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Former Pirates CEO Danforth passes away at 92

PITTSBURGH -- Douglas D. Danforth, who as chief executive officer of the Pirates made sure the team remained in Pittsburgh when potential buyers had other ideas, passed away Tuesday morning following a brief illness.

Danforth was 92.

His passing elicited an emotional response from current club chairman Bob Nutting.

"The news of Mr. Danforth's passing was met with heavy hearts by all of us at the Pittsburgh Pirates," Nutting said in a statement. "At the same time, we all celebrate his life and the positive impact he has had on our city and the Pirates.

"Personally, I will forever owe him a debt of gratitude. The Pirates likely would not exist in Pittsburgh had it not been for his leadership and influence. So tonight, and all summer, as we gather together at PNC Park as a community to experience Pirates baseball, I will take a moment and think of him and his family.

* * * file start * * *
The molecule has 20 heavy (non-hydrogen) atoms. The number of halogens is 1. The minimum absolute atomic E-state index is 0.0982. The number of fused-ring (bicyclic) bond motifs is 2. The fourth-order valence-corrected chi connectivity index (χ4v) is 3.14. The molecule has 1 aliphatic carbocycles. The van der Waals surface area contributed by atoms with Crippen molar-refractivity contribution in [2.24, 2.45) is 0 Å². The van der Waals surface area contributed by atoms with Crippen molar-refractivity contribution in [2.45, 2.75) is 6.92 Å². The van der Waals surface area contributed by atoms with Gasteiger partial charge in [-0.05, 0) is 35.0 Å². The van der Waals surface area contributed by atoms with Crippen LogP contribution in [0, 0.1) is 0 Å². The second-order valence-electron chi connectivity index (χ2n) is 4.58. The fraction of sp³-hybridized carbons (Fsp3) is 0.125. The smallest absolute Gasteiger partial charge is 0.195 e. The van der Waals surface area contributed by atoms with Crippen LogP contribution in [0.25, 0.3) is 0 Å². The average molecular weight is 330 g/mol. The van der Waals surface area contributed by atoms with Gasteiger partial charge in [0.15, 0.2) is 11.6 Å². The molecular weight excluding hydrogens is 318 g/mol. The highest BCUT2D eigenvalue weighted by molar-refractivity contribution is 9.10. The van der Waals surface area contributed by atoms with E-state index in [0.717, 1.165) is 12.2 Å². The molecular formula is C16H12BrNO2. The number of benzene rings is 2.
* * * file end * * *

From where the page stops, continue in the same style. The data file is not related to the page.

"Our sympathies, thoughts and prayers are with the entire Danforth family. He will be missed and remembered fondly by all of us at within the Pirates."

Danforth was chairman of the Westinghouse Electric Company and on the Pirates board of directors when he and partner Carl Barger helped form the ownership group that retained the team for Pittsburgh when put on sale in 1985 by the Galbreath family.

Additionally, when potential buyers intending to relocate the club in Washington, D.C. emerged in the early '90s, Danforth informed them that the team would stay put in Pittsburgh.

Danforth served as the chair of the Pirates' board from 1987-92, following his 1983-87 tenure as chairman of Westinghouse, the company he took over in 1961 as assistant to the vice president of manufacturing in the Pittsburgh area.

Tom Singer is a reporter for and writes an MLBlog Change for a Nickel. He can also be found on Twitter @Tom_Singer and on his podcast.
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